Mike Conley has long been dubbed as one of the NBA’s most underrated players. He’s never made an All-Star team, even after averaging 20.5 points and 6.3 assists in 2016-2017. He’s known as a high impact PG that does all the right things with little to no flash to his game. So when the Jazz landed him this offseason, many believed the Jazz had found a perfect backcourt mate for a young and promising Donovan Mitchell.
Conley started this season with some of the worst performances we’ve ever seen from him. Through his 1st four games of the season, Conley averaged 7.8 points, 4.3 assists, and 2.8 turnovers on 20% shooting from the field and 15% from 3. Although he was able to improve those numbers as the season went on, he never returned to the player the Jazz believed they were receiving to help make a title push.
He was able to raise his season Field Goal shooting above 40% 4 games before season’s end, capping off a highly disappointing season for the 13-year vet.
Honorable Mention: Kyrie Irving
Empty Stats King: Andre Drummond
Rebounding the basketball is Drummond’s big claim to stardom in the NBA. He led the NBA in rebounds per game (15.2) for the 3rd straight year (4 of the past 5 years) and put up a career-high in points per game with 17.7. Yet we’ve only seen Drummond and the Detroit Pistons in the playoffs twice since he’s been on the team. It took career-best numbers from Reggie Jackson, along with Tobias Harris figuring out his game, for the Pistons to reach the playoffs in 2015-2016.
The 2018-2019 playoff Pistons were led by Blake Griffin and his career-high 24.5 points per game. Drummond’s numbers those years? 15.5 points and 14.7 rebounds. His numbers in the non-playoff years? 14.1 points and 13.8 rebounds. And those numbers are dragged down by his rookie season playing behind Greg Monroe.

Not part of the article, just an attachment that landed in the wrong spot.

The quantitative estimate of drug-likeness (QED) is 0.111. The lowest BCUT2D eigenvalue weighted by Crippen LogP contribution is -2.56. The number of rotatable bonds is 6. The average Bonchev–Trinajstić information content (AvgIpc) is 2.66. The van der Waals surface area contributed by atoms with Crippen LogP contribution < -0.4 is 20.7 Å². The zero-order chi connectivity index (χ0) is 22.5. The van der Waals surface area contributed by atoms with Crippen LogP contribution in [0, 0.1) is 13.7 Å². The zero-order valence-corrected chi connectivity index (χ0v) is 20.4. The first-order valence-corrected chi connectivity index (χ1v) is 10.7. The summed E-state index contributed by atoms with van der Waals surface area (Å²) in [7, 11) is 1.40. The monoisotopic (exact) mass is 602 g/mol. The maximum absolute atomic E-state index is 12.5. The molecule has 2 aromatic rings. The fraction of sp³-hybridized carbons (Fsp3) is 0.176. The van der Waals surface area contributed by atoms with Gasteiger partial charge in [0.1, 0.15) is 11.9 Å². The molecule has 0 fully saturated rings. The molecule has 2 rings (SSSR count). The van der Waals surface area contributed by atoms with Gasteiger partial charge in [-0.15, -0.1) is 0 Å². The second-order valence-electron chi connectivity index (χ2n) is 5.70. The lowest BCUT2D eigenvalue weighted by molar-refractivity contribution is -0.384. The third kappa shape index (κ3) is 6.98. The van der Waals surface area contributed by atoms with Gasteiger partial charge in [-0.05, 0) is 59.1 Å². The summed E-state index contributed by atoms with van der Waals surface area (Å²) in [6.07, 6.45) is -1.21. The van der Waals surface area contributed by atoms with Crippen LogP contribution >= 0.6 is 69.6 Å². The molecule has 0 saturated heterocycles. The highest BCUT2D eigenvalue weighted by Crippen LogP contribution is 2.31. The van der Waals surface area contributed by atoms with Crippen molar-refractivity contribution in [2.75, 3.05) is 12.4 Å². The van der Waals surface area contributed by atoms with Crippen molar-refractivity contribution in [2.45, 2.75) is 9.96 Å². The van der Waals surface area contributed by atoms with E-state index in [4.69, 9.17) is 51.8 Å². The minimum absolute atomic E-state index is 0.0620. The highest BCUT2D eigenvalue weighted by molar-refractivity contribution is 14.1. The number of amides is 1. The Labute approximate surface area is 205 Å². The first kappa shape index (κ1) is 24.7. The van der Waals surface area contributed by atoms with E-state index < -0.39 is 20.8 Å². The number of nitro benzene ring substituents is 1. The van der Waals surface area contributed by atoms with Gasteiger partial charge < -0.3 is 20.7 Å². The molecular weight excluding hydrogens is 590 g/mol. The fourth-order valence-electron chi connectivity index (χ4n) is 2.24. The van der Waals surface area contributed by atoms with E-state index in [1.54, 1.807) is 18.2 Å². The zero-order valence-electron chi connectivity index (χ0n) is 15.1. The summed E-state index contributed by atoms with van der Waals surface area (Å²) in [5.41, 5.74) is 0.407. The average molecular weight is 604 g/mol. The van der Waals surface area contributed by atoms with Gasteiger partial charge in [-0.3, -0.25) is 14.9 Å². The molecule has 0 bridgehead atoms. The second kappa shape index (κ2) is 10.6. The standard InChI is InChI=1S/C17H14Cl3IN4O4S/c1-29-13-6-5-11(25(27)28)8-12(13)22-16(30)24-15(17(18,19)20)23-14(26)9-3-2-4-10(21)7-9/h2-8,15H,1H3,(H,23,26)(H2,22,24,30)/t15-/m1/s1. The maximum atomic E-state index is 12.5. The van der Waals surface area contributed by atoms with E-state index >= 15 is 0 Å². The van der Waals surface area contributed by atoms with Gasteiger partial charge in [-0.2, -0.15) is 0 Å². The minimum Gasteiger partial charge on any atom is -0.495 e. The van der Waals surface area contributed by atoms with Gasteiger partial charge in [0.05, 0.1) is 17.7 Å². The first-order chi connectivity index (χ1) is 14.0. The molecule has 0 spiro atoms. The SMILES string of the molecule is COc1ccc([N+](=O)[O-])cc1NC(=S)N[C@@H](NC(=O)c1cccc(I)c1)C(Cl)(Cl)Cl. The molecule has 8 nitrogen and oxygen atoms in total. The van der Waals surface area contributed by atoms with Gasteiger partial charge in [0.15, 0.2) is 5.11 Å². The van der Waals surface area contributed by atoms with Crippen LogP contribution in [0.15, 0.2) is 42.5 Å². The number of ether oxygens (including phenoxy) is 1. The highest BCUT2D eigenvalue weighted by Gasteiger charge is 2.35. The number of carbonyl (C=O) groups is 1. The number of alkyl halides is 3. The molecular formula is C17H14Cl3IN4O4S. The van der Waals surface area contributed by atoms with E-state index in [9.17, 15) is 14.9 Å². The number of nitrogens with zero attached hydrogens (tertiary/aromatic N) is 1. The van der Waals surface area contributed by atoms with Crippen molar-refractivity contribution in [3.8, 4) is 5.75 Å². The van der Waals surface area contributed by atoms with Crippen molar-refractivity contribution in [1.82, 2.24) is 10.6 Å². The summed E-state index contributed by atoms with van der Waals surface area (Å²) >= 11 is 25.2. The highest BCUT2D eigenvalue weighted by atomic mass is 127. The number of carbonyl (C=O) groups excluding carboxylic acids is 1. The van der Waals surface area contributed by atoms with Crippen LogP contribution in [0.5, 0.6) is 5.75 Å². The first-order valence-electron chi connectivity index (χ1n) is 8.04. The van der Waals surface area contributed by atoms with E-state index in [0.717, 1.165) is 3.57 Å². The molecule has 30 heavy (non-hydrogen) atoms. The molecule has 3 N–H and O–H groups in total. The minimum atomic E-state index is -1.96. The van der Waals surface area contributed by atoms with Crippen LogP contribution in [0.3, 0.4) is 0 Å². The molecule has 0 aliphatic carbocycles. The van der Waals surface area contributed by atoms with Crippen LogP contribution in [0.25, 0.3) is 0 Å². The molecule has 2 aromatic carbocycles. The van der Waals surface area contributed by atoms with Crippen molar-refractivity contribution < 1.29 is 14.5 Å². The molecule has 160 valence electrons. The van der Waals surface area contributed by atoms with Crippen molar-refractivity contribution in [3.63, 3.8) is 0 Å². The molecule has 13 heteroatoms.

Right before the All-Star break, the Pistons traded Drummond away to the Cleveland Cavaliers for a minimal return. Despite Drummond’s rebounding numbers and career-high in scoring, teams weren’t willing to give up any valuable pieces to land the big man. His ineffective numbers coupled with rumors of him desiring a max contract this offseason led to a very small market. To be fair to Drummond, the Cavs did manage to go 4-4 in games that Drummond played, while the Pistons went 1-12 in his absence.
Honorable Mention: Trae Young
Mr. Underrated: Dennis Schroder
Every year, ESPN and several other sports news outlets release their rankings for the top 100 players leading into the season. And every year, Schroder is either unlisted or ranked in the 90s (peaked at #80 on Sports Illustrated’s 2018-2019 rankings). Meanwhile, Schroder has averaged 17.8 points and 5.2 assists in his past 4 seasons; 2 of which were as a backup PG behind Russell Westbrook (‘18-’19) and Chris Paul (‘19-’20).
This season, Schroder served as one of the catalysts for OKC’s surprising season. He managed to average 19.0 points and 4.1 assists off the bench and also hit several game-winning shots for the Thunder. We’ll have to wait and see if Schroder gets any consideration for Sixth Man of the Year, or if he gets any higher on any 2020-2021 Top 100 NBA Player Ranking lists, but Schroder deserves recognition for his play this season.